The day has finally arrived and the future is pregnant with possibilities.  Except that rather than feeling hopeful I have been walking around the last few weeks feeling as if I am falling off of a precipice complete with stomach in throat.  That feeling can be thrilling at first, but I have long since passed the excitement phase and have reached full blown panic.  On a roller coaster, one can release this kind of tension by screaming, but I can't very well go around screaming all the time because that would be weird.  I am worried about really being ready when it is time to go.  I am worried about forgetting something important (like passports).  I am worried about getting to the airport on time because of snow covered roads and the bus being off schedule.  I am worried about not really having a ticket because it was all electronic and there is nothing official in hand and we were somehow scammed.  I am worried about checking in because even though we have weighed and reweighed everything, we still might be reprimanded for the sheer volume.  I am worried that getting through security will be a Nightmare (note the capital N) because Matthew has his equipment scattered throughout everyone's carry-on bags and they are going to wonder what all those wires are and want to take everything out and we are going to have to take our shoes off and baby out of the stroller and he is going to run away and someone is going to steal our computers and why did someone have to try to blow up a plane this week of all weeks?  I am worried about waiting to get on the plane and then boarding and having everyone look at us and all of our kids with displeasure.  I am worried about being on a plane for nine hours and no one sleeping and the things I packed to do on the plane being interesting for about five minutes and baby screaming by 1:00 a.m. when he hasn't been sleeping.  I am worried about getting up to get a drink and just falling from the sky (that has been a recurring image as I try to go to sleep every  night -- no plane crash, just me).  I am worried about arriving in Belgium and going through customs and making our connecting flight.  I am worried about getting to France and not speaking French and people being rude to us (gasp!).  I am worried about the logistics of picking up our car.  I am worried that all of our luggage won't fit in our car and we won't be able to figure out what to do in our sleep deprived state.  I am worried that we are going to get lost which isn't fun when one is cranky.  I am worried that it will be gray, rainy, and dark the whole time we are there.  I am worried about living in less than half the space we are used to and doing home school in a pleasant way whilst also being quiet enough for Matthew to work.  I am worried about people not getting along (i.e. me being irritated, C teasing, E being impatient, L talking too much, I crying too much, P being too needy and not having a crib or a high chair or any other restraining devices).  I am worried about shopping and cooking and finding a good park.  I am worried that since I haven't planned every little detail of our trip that we will waste time and not get everything out of our trip that we could.  I am worried that since I haven't planned every little detail of our trip that we will try to do too much and get worn out and not get everything out of our trip that we could.  I am worried about one of us getting really sick or hurt while we are there which would just be so inconvenient.  I am worried about eating too much bread and chocolate and gaining weight (that is on top of the seven pounds that I have gained in the last few weeks just trying to keep the hysteria monsters at bay, which works for a moment, but soon the stomach is creeping up the esophagus).  I am worried that Phin has left an open banana behind a couch somewhere and the girl living here is going to be disgusted.  And I am sure there are many more things that I haven't even considered.  In short ~~ AAAAAAAAAAAGH!  I think that I need to throw up and then hope that my next step isn't in to midair.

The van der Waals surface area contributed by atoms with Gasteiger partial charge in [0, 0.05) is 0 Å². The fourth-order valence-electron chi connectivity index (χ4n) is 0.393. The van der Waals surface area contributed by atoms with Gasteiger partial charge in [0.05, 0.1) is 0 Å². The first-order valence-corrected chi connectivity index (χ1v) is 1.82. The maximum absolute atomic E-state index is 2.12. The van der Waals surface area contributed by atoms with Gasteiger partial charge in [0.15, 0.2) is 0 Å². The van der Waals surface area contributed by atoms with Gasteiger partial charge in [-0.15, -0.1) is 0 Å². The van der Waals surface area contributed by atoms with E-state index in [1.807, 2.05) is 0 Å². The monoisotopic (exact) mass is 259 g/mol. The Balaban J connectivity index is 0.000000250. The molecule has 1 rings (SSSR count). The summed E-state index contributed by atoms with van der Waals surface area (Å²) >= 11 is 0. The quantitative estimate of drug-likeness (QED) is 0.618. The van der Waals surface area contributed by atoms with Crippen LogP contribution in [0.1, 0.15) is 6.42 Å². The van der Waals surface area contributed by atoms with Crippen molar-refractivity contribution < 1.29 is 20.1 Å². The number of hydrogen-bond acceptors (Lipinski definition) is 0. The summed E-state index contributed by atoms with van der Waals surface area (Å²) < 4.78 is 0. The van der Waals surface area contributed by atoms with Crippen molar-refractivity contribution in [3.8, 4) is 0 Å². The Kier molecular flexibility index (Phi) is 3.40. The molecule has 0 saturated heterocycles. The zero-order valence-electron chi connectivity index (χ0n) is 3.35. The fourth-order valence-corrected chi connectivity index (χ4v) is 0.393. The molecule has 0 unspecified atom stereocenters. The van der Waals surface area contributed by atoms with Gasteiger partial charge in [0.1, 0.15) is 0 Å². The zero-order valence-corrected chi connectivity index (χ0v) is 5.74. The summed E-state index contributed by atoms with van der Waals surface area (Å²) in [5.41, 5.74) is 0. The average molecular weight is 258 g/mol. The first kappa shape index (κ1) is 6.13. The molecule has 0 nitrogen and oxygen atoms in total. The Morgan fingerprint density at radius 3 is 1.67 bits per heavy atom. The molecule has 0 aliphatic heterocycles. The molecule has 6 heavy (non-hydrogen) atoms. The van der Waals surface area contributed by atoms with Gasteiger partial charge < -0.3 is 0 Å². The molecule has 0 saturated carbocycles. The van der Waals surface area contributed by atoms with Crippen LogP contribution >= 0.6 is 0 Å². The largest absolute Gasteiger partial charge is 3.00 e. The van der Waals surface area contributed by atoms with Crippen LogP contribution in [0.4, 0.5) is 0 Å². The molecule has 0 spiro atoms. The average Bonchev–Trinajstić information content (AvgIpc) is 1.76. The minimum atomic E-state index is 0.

I will see you all on the other side!

Friday, December 25, 2009

Sunday, December 20, 2009

holiday spirit